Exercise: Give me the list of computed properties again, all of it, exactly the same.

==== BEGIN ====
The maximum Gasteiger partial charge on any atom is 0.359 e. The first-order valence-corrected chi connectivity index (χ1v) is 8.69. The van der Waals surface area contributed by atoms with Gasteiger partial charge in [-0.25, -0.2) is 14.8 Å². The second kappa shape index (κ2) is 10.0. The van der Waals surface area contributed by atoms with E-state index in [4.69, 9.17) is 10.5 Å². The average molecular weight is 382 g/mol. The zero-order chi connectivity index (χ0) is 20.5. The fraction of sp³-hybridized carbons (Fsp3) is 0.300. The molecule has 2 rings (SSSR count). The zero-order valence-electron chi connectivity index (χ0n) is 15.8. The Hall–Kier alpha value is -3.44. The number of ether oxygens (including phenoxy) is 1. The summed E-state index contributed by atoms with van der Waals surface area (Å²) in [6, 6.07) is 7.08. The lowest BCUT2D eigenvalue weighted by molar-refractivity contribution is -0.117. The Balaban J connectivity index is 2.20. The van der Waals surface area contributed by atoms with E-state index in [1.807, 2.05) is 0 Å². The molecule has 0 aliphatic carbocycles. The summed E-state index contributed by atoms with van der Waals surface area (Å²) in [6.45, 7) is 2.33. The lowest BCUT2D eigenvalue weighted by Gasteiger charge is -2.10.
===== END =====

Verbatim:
The maximum Gasteiger partial charge on any atom is 0.359 e. The first-order valence-corrected chi connectivity index (χ1v) is 8.69. The van der Waals surface area contributed by atoms with Gasteiger partial charge in [-0.25, -0.2) is 14.8 Å². The second kappa shape index (κ2) is 10.0. The van der Waals surface area contributed by atoms with E-state index in [4.69, 9.17) is 10.5 Å². The average molecular weight is 382 g/mol. The zero-order chi connectivity index (χ0) is 20.5. The fraction of sp³-hybridized carbons (Fsp3) is 0.300. The molecule has 2 rings (SSSR count). The zero-order valence-electron chi connectivity index (χ0n) is 15.8. The Hall–Kier alpha value is -3.44. The number of ether oxygens (including phenoxy) is 1. The summed E-state index contributed by atoms with van der Waals surface area (Å²) in [6, 6.07) is 7.08. The lowest BCUT2D eigenvalue weighted by molar-refractivity contribution is -0.117. The Balaban J connectivity index is 2.20. The van der Waals surface area contributed by atoms with E-state index in [1.807, 2.05) is 0 Å². The molecule has 0 aliphatic carbocycles. The summed E-state index contributed by atoms with van der Waals surface area (Å²) in [6.45, 7) is 2.33. The lowest BCUT2D eigenvalue weighted by Gasteiger charge is -2.10.